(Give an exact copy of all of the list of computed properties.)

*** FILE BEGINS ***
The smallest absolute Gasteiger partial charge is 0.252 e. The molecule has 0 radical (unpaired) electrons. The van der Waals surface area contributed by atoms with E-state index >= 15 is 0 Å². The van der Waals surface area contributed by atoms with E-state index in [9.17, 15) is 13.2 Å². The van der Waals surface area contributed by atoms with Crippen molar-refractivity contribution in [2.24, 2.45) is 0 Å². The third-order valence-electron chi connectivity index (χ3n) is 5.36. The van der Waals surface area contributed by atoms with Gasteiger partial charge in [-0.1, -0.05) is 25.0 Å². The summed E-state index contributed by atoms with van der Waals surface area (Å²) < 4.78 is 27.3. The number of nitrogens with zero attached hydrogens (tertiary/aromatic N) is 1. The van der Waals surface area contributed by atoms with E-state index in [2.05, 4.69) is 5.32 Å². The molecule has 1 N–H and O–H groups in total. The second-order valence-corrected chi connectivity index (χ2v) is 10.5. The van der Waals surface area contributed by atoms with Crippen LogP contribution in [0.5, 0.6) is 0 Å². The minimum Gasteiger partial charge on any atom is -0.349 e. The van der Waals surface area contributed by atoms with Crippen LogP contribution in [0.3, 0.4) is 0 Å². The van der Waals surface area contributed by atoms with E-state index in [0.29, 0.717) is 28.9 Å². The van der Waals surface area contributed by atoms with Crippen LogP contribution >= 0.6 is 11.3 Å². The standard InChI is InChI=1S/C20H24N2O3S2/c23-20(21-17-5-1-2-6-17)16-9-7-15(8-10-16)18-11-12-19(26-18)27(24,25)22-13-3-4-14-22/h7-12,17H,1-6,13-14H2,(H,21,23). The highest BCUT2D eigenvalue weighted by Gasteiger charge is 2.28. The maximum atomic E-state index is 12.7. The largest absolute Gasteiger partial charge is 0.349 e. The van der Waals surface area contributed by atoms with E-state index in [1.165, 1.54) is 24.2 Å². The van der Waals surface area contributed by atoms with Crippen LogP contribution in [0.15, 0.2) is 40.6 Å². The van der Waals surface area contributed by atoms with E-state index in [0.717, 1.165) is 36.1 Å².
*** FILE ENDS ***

The smallest absolute Gasteiger partial charge is 0.252 e. The molecule has 0 radical (unpaired) electrons. The van der Waals surface area contributed by atoms with E-state index >= 15 is 0 Å². The van der Waals surface area contributed by atoms with E-state index in [9.17, 15) is 13.2 Å². The van der Waals surface area contributed by atoms with Crippen molar-refractivity contribution in [2.24, 2.45) is 0 Å². The third-order valence-electron chi connectivity index (χ3n) is 5.36. The van der Waals surface area contributed by atoms with Gasteiger partial charge in [-0.1, -0.05) is 25.0 Å². The summed E-state index contributed by atoms with van der Waals surface area (Å²) < 4.78 is 27.3. The number of nitrogens with zero attached hydrogens (tertiary/aromatic N) is 1. The van der Waals surface area contributed by atoms with E-state index in [2.05, 4.69) is 5.32 Å². The molecule has 1 N–H and O–H groups in total. The second-order valence-corrected chi connectivity index (χ2v) is 10.5. The van der Waals surface area contributed by atoms with Crippen LogP contribution in [0.5, 0.6) is 0 Å². The minimum Gasteiger partial charge on any atom is -0.349 e. The van der Waals surface area contributed by atoms with Crippen LogP contribution in [0.3, 0.4) is 0 Å². The van der Waals surface area contributed by atoms with E-state index in [0.29, 0.717) is 28.9 Å². The van der Waals surface area contributed by atoms with Crippen LogP contribution >= 0.6 is 11.3 Å². The standard InChI is InChI=1S/C20H24N2O3S2/c23-20(21-17-5-1-2-6-17)16-9-7-15(8-10-16)18-11-12-19(26-18)27(24,25)22-13-3-4-14-22/h7-12,17H,1-6,13-14H2,(H,21,23). The highest BCUT2D eigenvalue weighted by Gasteiger charge is 2.28. The maximum atomic E-state index is 12.7. The largest absolute Gasteiger partial charge is 0.349 e. The van der Waals surface area contributed by atoms with E-state index in [1.165, 1.54) is 24.2 Å². The van der Waals surface area contributed by atoms with Crippen LogP contribution in [0.15, 0.2) is 40.6 Å². The van der Waals surface area contributed by atoms with E-state index in [0.717, 1.165) is 36.1 Å².